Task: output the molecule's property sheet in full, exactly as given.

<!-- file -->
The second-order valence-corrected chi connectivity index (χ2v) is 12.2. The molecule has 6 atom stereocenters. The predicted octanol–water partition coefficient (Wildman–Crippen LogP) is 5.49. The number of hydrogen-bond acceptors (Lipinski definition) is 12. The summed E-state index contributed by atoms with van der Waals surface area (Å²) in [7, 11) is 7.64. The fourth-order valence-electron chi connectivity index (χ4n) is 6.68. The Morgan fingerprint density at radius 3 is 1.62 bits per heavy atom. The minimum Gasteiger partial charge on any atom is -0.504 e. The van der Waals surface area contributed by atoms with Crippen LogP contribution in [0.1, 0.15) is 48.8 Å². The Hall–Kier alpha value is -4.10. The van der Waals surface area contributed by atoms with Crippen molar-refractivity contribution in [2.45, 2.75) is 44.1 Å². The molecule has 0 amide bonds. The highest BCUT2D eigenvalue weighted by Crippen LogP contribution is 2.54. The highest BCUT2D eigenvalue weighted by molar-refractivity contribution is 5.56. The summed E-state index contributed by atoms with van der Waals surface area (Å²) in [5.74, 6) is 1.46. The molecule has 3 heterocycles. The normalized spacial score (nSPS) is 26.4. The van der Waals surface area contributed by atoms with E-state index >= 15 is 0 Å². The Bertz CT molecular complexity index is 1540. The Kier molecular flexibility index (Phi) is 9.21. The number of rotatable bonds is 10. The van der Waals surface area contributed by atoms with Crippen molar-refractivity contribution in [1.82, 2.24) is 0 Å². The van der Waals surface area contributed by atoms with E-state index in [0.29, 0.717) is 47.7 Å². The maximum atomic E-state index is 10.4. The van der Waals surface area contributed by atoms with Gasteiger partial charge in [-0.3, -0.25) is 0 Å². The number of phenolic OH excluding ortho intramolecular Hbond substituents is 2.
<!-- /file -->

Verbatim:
The second-order valence-corrected chi connectivity index (χ2v) is 12.2. The molecule has 6 atom stereocenters. The predicted octanol–water partition coefficient (Wildman–Crippen LogP) is 5.49. The number of hydrogen-bond acceptors (Lipinski definition) is 12. The summed E-state index contributed by atoms with van der Waals surface area (Å²) in [7, 11) is 7.64. The fourth-order valence-electron chi connectivity index (χ4n) is 6.68. The Morgan fingerprint density at radius 3 is 1.62 bits per heavy atom. The minimum Gasteiger partial charge on any atom is -0.504 e. The van der Waals surface area contributed by atoms with Crippen LogP contribution in [0.1, 0.15) is 48.8 Å². The Hall–Kier alpha value is -4.10. The van der Waals surface area contributed by atoms with Crippen molar-refractivity contribution in [2.45, 2.75) is 44.1 Å². The molecule has 0 amide bonds. The highest BCUT2D eigenvalue weighted by Crippen LogP contribution is 2.54. The highest BCUT2D eigenvalue weighted by molar-refractivity contribution is 5.56. The summed E-state index contributed by atoms with van der Waals surface area (Å²) in [5.74, 6) is 1.46. The molecule has 3 heterocycles. The normalized spacial score (nSPS) is 26.4. The van der Waals surface area contributed by atoms with E-state index >= 15 is 0 Å². The Bertz CT molecular complexity index is 1540. The Kier molecular flexibility index (Phi) is 9.21. The number of rotatable bonds is 10. The van der Waals surface area contributed by atoms with Crippen molar-refractivity contribution in [1.82, 2.24) is 0 Å². The van der Waals surface area contributed by atoms with E-state index in [0.29, 0.717) is 47.7 Å². The maximum atomic E-state index is 10.4. The van der Waals surface area contributed by atoms with Gasteiger partial charge in [-0.3, -0.25) is 0 Å². The number of phenolic OH excluding ortho intramolecular Hbond substituents is 2.